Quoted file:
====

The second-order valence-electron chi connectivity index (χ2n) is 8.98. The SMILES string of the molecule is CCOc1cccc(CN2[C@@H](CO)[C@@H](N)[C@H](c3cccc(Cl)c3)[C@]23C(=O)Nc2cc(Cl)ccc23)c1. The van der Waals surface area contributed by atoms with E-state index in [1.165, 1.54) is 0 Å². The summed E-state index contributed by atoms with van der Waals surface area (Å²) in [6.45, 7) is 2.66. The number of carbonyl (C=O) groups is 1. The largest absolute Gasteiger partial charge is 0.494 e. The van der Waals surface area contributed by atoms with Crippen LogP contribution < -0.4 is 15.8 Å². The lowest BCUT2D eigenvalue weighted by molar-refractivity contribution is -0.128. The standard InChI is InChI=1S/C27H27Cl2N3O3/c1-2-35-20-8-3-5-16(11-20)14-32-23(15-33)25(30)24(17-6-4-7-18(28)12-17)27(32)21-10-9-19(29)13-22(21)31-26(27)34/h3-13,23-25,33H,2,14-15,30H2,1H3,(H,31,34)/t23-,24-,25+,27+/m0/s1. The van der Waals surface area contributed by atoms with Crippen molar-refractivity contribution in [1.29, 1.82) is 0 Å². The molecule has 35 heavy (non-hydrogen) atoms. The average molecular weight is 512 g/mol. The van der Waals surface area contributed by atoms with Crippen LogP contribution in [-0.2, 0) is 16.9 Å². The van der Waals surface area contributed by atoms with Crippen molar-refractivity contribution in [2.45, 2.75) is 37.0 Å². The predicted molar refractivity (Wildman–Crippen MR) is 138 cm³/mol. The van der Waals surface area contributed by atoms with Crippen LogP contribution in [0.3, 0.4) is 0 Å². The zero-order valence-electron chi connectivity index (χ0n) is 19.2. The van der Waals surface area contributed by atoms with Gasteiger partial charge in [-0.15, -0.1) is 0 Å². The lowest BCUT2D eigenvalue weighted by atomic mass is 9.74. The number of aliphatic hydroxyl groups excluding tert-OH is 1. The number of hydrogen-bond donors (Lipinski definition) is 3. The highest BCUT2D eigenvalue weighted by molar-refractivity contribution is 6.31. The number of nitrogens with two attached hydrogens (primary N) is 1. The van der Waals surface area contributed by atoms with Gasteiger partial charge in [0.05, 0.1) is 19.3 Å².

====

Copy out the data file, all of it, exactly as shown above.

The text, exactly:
The second-order valence-electron chi connectivity index (χ2n) is 8.98. The SMILES string of the molecule is CCOc1cccc(CN2[C@@H](CO)[C@@H](N)[C@H](c3cccc(Cl)c3)[C@]23C(=O)Nc2cc(Cl)ccc23)c1. The van der Waals surface area contributed by atoms with E-state index in [1.165, 1.54) is 0 Å². The summed E-state index contributed by atoms with van der Waals surface area (Å²) in [6.45, 7) is 2.66. The number of carbonyl (C=O) groups is 1. The largest absolute Gasteiger partial charge is 0.494 e. The van der Waals surface area contributed by atoms with Crippen LogP contribution < -0.4 is 15.8 Å². The lowest BCUT2D eigenvalue weighted by molar-refractivity contribution is -0.128. The standard InChI is InChI=1S/C27H27Cl2N3O3/c1-2-35-20-8-3-5-16(11-20)14-32-23(15-33)25(30)24(17-6-4-7-18(28)12-17)27(32)21-10-9-19(29)13-22(21)31-26(27)34/h3-13,23-25,33H,2,14-15,30H2,1H3,(H,31,34)/t23-,24-,25+,27+/m0/s1. The van der Waals surface area contributed by atoms with Crippen molar-refractivity contribution in [1.29, 1.82) is 0 Å². The molecule has 35 heavy (non-hydrogen) atoms. The average molecular weight is 512 g/mol. The van der Waals surface area contributed by atoms with Crippen LogP contribution in [-0.2, 0) is 16.9 Å². The van der Waals surface area contributed by atoms with Crippen molar-refractivity contribution in [2.45, 2.75) is 37.0 Å². The predicted molar refractivity (Wildman–Crippen MR) is 138 cm³/mol. The van der Waals surface area contributed by atoms with Crippen LogP contribution in [0.3, 0.4) is 0 Å². The zero-order valence-electron chi connectivity index (χ0n) is 19.2. The van der Waals surface area contributed by atoms with Gasteiger partial charge in [-0.15, -0.1) is 0 Å². The lowest BCUT2D eigenvalue weighted by atomic mass is 9.74. The number of aliphatic hydroxyl groups excluding tert-OH is 1. The number of hydrogen-bond donors (Lipinski definition) is 3. The highest BCUT2D eigenvalue weighted by molar-refractivity contribution is 6.31. The number of nitrogens with two attached hydrogens (primary N) is 1. The van der Waals surface area contributed by atoms with Gasteiger partial charge in [0.05, 0.1) is 19.3 Å².